Figures 4~6 show the comparison of temporal-resolved spatial-peak velocity waveforms obtained from Echo and optical PIV at planes 1~3, respectively. The relatively small standard deviations (error bar as shown in Figure 4(A)) indicate low cycle-to-cycle variability in Echo PIV measurements over multiple cardiac cycles. Linear regression and correlation analysis showed high correlation between Echo PIV and optical PIV data (EPIV = 0.89*OPIV+3.5, r=0.98; (Figure 4(B))); the standard error of estimate (SEE) is approximately 3.5 cm/s. Further, Bland-Altman agreement analysis (Figure 4(C) showed good agreement between the two measurements, albeit with a slight bias for Echo PIV.
Figure 4
Figure 4
Comparison of peak velocity measurements in the CCA by Echo and optical PIV: (A) peak velocity vs. time; (B) correlation analysis; (C) Bland-Altman analysis. The error bars in (A) represent the standard deviations of Echo PIV measurement from multiple (more ...)
Good quantitative agreement was also found between Echo and optical PIV measurements at the carotid bifurcation. Figure 5 shows comparison of centerline velocities within the bifurcation measured by Echo and optical PIV. Both linear regression (EPIV = 1.06*OPIV-1.5, r=0.98) and Bland-Altman analysis showed good agreement between the two techniques at this location. Similar results were seen for velocities in other regions of the bifurcation.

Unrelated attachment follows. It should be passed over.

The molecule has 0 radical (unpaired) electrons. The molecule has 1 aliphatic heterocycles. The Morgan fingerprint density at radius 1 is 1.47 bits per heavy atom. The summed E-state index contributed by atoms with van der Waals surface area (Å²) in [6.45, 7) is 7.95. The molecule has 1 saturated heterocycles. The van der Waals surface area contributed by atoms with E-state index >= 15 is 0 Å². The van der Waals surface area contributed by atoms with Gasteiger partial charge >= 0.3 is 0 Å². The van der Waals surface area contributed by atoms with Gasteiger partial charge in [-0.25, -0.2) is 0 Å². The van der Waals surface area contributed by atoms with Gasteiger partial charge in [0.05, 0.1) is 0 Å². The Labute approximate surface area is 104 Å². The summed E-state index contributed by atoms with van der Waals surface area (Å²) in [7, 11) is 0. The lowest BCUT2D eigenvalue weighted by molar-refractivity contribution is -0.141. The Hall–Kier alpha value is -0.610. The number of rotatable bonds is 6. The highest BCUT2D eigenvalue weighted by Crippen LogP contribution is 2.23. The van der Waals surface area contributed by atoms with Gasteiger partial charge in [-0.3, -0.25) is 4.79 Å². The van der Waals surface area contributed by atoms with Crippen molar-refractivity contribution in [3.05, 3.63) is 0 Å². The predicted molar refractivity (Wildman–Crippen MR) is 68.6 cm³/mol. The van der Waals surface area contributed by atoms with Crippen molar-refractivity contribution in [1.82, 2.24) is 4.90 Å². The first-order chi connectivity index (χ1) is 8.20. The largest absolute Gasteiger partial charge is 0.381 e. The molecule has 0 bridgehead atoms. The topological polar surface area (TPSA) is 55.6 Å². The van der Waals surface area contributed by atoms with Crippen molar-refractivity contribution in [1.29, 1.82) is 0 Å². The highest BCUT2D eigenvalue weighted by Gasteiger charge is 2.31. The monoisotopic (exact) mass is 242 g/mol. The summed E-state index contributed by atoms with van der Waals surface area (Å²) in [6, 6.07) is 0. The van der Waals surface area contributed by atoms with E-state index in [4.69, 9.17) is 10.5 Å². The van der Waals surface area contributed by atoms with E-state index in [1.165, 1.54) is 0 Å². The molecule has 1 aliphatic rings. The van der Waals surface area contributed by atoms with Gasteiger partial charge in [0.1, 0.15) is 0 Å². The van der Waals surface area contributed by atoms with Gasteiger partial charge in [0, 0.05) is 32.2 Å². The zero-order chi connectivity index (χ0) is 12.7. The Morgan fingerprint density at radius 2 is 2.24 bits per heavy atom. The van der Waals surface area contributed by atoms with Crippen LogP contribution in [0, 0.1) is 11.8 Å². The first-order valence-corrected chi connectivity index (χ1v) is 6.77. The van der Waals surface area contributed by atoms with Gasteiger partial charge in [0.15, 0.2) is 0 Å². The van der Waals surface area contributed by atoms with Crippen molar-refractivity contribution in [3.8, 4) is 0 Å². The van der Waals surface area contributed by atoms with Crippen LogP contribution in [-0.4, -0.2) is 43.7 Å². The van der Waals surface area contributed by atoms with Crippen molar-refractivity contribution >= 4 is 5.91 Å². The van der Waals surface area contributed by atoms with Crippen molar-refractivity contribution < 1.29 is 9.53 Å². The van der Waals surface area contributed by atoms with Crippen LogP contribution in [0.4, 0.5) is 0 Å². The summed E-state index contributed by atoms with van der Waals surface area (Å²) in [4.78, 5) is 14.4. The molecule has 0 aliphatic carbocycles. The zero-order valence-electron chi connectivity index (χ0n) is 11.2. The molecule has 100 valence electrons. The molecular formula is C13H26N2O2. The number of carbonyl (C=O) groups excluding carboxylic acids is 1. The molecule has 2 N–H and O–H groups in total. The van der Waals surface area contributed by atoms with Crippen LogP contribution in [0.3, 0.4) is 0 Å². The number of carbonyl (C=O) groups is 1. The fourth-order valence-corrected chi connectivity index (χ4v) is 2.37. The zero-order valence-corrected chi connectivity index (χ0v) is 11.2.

Figure 5
Figure 5
Comparison of centerline velocity measurements at the bifurcation (at plane 2 in Figure 1) by Echo and optical PIV: (A) centerline velocity vs. time; (B) correlation analysis; (C) Bland-Altman analysis.
Figure 6 shows a comparison of peak velocity within the distal ICA measured by both Echo and optical PIV. As in the proximal and bifurcation areas, Echo PIV showed good agreement to optical PIV for the distal ICA as well, although the discrepancy appears to be a little bit higher. This might be explained by the fact that helical flow exists in the internal carotid artery (Picot et al. 1993). Both regression (EPIV = 1.06*OPIV-0.3, r=0.90) and agreement (Bland-Altman) analyses show reasonable agreement.
Figure 6
Figure 6
Comparison of peak velocity measurements in ICA by Echo and optical PIV: (A) peak velocity vs. time; (B) correlation analysis; (C) Bland-Altman analysis.
B. Radial velocity profiles and flow waveforms
Figure 7 shows a comparison of radial velocity profiles measured by the two techniques (at plane 1 in Figure 1) at different time points during cardiac cycle. Overall, the Echo PIV measurements show good agreement with optical PIV. It is clear from Figure 7 that the close-to-wall velocity shows better agreement at far wall than at near wall, mainly because the near wall region suffered from acoustic reflection artifacts. Figure 8 shows flow rates obtained from Echo PIV, optical PIV and flow meter measurements, again indicating reasonable agreement (EPIV = 1.00*OPIV+0.05, r=0.98).